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Home >> Grocery Shopping Tips >> Step 9: No-Fail Grocery Shopping

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Step 9: No-Fail Grocery Shopping

What sense do stores try to make you use when you first walk into them?

A. Sight
B. Sound
C. Smell
D. Touch

Answer C.

The first thing stores try to do is hit you with the fresh smell of food (that is why bakery goods are often at the front of the store) to get your hunger juices flowing so you will spend more money. That is why it is recommended that you always shop on a full stomach.

Store Selling Tactics

Before we get into ways of utilizing coupons to save money, it helps to understand the way that stores sell the products and entice you to spend more than you really want. By taking the time to understand the different ways grocery stores encourage you to spend money, you can combat their strategies and spend money only on the merchandise you really need.

Most people view a grocery store as simply a place to purchase food and other household necessities. In reality, grocery stores are built to get you to buy more than you really need. It's essential that you recognize their sales tactics so that when you walk into a grocery store, you walk out with what your need instead of what the grocery store wants to sell you.

Here are a number of ways that grocery stores manipulate you into spending more than you had planned as well as some simple steps you can take to counter them:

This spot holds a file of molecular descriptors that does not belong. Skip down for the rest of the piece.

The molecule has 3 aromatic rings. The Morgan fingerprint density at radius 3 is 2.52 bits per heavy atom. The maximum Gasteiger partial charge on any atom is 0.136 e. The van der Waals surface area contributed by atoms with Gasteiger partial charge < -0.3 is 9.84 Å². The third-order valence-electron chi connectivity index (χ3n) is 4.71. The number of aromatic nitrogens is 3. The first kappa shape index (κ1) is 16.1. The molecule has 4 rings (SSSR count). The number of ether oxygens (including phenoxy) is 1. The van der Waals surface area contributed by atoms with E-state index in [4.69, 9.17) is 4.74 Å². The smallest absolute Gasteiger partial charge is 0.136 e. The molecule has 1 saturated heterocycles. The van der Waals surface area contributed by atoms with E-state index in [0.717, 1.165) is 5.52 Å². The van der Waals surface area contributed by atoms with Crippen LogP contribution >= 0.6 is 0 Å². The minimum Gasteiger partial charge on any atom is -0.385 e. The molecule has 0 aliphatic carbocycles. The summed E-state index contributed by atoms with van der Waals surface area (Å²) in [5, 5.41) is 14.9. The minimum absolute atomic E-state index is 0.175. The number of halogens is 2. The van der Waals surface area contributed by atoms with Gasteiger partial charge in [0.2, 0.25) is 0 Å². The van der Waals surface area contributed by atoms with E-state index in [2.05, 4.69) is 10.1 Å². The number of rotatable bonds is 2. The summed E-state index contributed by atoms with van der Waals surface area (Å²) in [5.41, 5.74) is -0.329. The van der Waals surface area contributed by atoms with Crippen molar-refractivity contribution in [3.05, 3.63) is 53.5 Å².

Smell: One of the first senses you'll use upon entering a grocery store is your sense of smell. Most grocery stores will have the mouth-watering smell of freshly baked goods hit you the minute you walk into the store. The reason is simple. The enticing smell of freshly baked goods will make you hungry. If you feel hungry while you shop, you're likely to spend a lot more money than if you are shopping when you aren't hungry.

The best way to counter this tactic is to go grocery shopping only when you're full. If you can't shop after eating a meal, drink a couple of glasses of water before leaving to make you feel full. Shopping while you're full will make it much easier to resist all those fantastic smelling baked items.

Overall Store Layout: Have you noticed that when you want to buy a few staple products, you have to walk to every corner of the grocery store to get them? Grocery stores are not laid out for the convenience of their customers. They are carefully planned to keep you in the store as long as possible. Grocery stores know that the longer that they can keep you in the store, the more money you are likely to spend. By making you walk to every corner of the store, it's more likely that you'll make impulse purchases.

Although you'll have to travel all over the store to get the products you want, you can reduce impulse purchases to zero by making a shopping list and sticking to it. Staying organized and making a single trip to the grocery store each week instead of several smaller trips will also greatly reduce the time you spend in the store and the chances that you'll purchase items you don't really need.

Item Display Layout: Have you ever wondered why higher priced items and brand names are usually at eye level? Stores know that you're much more likely to purchase an item that you can easily see rather than an item you have to stop and search for. The result is that grocery stores place the most expensive products at eye level knowing you are more likely to purchase them.

You can easily combat this tactic by taking a few seconds to search the upper and lower shelves. Similar products are usually placed together and doing a short search of the surrounding area many times will reveal a competing product at a much better price.

Product Appearance: As you walk down the grocery store isles, your will see a lot of reds and yellows. Stores and product manufacturers know that these bright colors attract the eye.

In order to combat this tactic, you need to remember that if a product grabs your attention, it doesn't mean that you should buy it. Simply keep focused on your shopping list and disregard the product packaging.